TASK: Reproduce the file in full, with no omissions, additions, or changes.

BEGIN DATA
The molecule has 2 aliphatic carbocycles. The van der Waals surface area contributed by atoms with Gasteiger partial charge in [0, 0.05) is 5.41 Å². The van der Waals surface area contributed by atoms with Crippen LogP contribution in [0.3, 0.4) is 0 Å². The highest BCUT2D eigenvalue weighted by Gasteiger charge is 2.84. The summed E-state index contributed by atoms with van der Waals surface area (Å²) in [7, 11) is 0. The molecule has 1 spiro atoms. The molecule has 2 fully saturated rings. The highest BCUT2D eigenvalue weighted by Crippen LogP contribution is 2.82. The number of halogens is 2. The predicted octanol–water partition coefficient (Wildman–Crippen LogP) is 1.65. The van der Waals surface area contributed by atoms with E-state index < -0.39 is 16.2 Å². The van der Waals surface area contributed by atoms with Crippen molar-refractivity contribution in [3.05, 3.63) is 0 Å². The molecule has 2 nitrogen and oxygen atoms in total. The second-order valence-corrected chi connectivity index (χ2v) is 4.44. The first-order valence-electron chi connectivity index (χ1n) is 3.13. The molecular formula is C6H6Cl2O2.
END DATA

The molecule has 2 aliphatic carbocycles. The van der Waals surface area contributed by atoms with Gasteiger partial charge in [0, 0.05) is 5.41 Å². The van der Waals surface area contributed by atoms with Crippen LogP contribution in [0.3, 0.4) is 0 Å². The highest BCUT2D eigenvalue weighted by Gasteiger charge is 2.84. The summed E-state index contributed by atoms with van der Waals surface area (Å²) in [7, 11) is 0. The molecule has 1 spiro atoms. The molecule has 2 fully saturated rings. The highest BCUT2D eigenvalue weighted by Crippen LogP contribution is 2.82. The number of halogens is 2. The predicted octanol–water partition coefficient (Wildman–Crippen LogP) is 1.65. The van der Waals surface area contributed by atoms with E-state index < -0.39 is 16.2 Å². The van der Waals surface area contributed by atoms with Crippen molar-refractivity contribution in [3.05, 3.63) is 0 Å². The molecule has 2 nitrogen and oxygen atoms in total. The second-order valence-corrected chi connectivity index (χ2v) is 4.44. The first-order valence-electron chi connectivity index (χ1n) is 3.13. The molecular formula is C6H6Cl2O2.